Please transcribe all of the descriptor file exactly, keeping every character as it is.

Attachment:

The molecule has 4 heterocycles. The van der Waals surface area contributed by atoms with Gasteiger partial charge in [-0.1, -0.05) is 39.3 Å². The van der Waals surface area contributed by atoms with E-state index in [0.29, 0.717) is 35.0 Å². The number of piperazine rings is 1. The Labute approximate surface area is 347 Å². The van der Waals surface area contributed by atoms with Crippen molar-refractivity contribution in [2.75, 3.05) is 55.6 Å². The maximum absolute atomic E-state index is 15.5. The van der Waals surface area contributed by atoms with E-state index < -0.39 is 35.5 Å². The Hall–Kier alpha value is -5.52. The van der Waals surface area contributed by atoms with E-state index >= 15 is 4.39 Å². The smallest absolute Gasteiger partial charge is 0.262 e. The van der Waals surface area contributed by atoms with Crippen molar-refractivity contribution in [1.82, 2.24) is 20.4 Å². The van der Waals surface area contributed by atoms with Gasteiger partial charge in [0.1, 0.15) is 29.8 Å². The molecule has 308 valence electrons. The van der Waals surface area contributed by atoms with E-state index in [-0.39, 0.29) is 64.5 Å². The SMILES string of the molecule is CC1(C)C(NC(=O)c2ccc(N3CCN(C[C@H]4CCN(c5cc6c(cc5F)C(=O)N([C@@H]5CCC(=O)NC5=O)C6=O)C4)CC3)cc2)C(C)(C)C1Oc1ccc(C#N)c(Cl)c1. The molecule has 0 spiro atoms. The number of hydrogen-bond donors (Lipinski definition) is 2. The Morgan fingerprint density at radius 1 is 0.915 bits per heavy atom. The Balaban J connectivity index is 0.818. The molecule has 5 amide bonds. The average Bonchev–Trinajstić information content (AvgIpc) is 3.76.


The molecule has 4 heterocycles. The van der Waals surface area contributed by atoms with Gasteiger partial charge in [-0.1, -0.05) is 39.3 Å². The van der Waals surface area contributed by atoms with E-state index in [0.29, 0.717) is 35.0 Å². The number of piperazine rings is 1. The Labute approximate surface area is 347 Å². The van der Waals surface area contributed by atoms with Crippen molar-refractivity contribution in [2.75, 3.05) is 55.6 Å². The maximum absolute atomic E-state index is 15.5. The van der Waals surface area contributed by atoms with E-state index < -0.39 is 35.5 Å². The Hall–Kier alpha value is -5.52. The van der Waals surface area contributed by atoms with E-state index >= 15 is 4.39 Å². The smallest absolute Gasteiger partial charge is 0.262 e. The van der Waals surface area contributed by atoms with Crippen molar-refractivity contribution in [1.82, 2.24) is 20.4 Å². The van der Waals surface area contributed by atoms with Gasteiger partial charge in [0.1, 0.15) is 29.8 Å². The molecule has 308 valence electrons. The van der Waals surface area contributed by atoms with E-state index in [-0.39, 0.29) is 64.5 Å². The SMILES string of the molecule is CC1(C)C(NC(=O)c2ccc(N3CCN(C[C@H]4CCN(c5cc6c(cc5F)C(=O)N([C@@H]5CCC(=O)NC5=O)C6=O)C4)CC3)cc2)C(C)(C)C1Oc1ccc(C#N)c(Cl)c1. The molecule has 0 spiro atoms. The number of hydrogen-bond donors (Lipinski definition) is 2. The Morgan fingerprint density at radius 1 is 0.915 bits per heavy atom. The Balaban J connectivity index is 0.818. The molecule has 5 amide bonds. The average Bonchev–Trinajstić information content (AvgIpc) is 3.76.